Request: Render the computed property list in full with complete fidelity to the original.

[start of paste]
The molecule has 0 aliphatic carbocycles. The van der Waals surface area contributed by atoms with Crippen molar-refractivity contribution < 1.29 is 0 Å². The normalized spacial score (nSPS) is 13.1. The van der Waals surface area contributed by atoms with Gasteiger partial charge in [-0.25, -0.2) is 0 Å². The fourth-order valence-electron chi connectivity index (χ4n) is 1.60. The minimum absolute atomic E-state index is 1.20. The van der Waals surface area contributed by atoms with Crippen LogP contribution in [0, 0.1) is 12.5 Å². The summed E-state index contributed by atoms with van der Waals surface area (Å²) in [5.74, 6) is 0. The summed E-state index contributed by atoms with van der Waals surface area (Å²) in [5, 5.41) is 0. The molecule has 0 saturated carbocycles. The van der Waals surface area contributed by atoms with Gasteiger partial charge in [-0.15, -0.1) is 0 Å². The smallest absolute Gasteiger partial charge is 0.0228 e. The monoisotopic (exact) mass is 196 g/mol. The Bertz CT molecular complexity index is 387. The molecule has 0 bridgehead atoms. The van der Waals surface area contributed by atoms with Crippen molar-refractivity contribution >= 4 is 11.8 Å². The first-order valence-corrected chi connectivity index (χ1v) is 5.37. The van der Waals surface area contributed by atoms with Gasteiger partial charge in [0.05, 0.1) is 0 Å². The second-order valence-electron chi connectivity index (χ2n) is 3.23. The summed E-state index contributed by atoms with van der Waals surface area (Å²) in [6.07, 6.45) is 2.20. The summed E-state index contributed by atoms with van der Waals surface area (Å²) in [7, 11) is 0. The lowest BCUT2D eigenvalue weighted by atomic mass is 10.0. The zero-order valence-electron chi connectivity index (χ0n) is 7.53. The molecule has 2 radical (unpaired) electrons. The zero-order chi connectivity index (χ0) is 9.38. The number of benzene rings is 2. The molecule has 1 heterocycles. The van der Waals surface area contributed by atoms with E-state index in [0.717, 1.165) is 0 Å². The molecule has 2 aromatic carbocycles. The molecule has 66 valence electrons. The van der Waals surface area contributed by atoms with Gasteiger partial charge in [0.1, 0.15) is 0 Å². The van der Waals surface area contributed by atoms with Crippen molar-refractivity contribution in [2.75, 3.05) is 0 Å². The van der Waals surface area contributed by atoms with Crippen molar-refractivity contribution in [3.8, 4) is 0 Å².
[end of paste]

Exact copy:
The molecule has 0 aliphatic carbocycles. The van der Waals surface area contributed by atoms with Crippen molar-refractivity contribution < 1.29 is 0 Å². The normalized spacial score (nSPS) is 13.1. The van der Waals surface area contributed by atoms with Gasteiger partial charge in [-0.25, -0.2) is 0 Å². The fourth-order valence-electron chi connectivity index (χ4n) is 1.60. The minimum absolute atomic E-state index is 1.20. The van der Waals surface area contributed by atoms with Crippen LogP contribution in [0, 0.1) is 12.5 Å². The summed E-state index contributed by atoms with van der Waals surface area (Å²) in [5.74, 6) is 0. The summed E-state index contributed by atoms with van der Waals surface area (Å²) in [5, 5.41) is 0. The molecule has 0 saturated carbocycles. The van der Waals surface area contributed by atoms with Gasteiger partial charge in [-0.15, -0.1) is 0 Å². The smallest absolute Gasteiger partial charge is 0.0228 e. The monoisotopic (exact) mass is 196 g/mol. The Bertz CT molecular complexity index is 387. The molecule has 0 bridgehead atoms. The van der Waals surface area contributed by atoms with Crippen molar-refractivity contribution >= 4 is 11.8 Å². The first-order valence-corrected chi connectivity index (χ1v) is 5.37. The van der Waals surface area contributed by atoms with Gasteiger partial charge in [0.05, 0.1) is 0 Å². The second-order valence-electron chi connectivity index (χ2n) is 3.23. The summed E-state index contributed by atoms with van der Waals surface area (Å²) in [6.07, 6.45) is 2.20. The summed E-state index contributed by atoms with van der Waals surface area (Å²) in [7, 11) is 0. The lowest BCUT2D eigenvalue weighted by atomic mass is 10.0. The zero-order valence-electron chi connectivity index (χ0n) is 7.53. The molecule has 2 radical (unpaired) electrons. The zero-order chi connectivity index (χ0) is 9.38. The number of benzene rings is 2. The molecule has 1 heterocycles. The van der Waals surface area contributed by atoms with E-state index in [0.717, 1.165) is 0 Å². The molecule has 2 aromatic carbocycles. The molecule has 66 valence electrons. The van der Waals surface area contributed by atoms with Gasteiger partial charge in [0.1, 0.15) is 0 Å². The van der Waals surface area contributed by atoms with Crippen molar-refractivity contribution in [2.75, 3.05) is 0 Å². The van der Waals surface area contributed by atoms with Crippen molar-refractivity contribution in [3.8, 4) is 0 Å².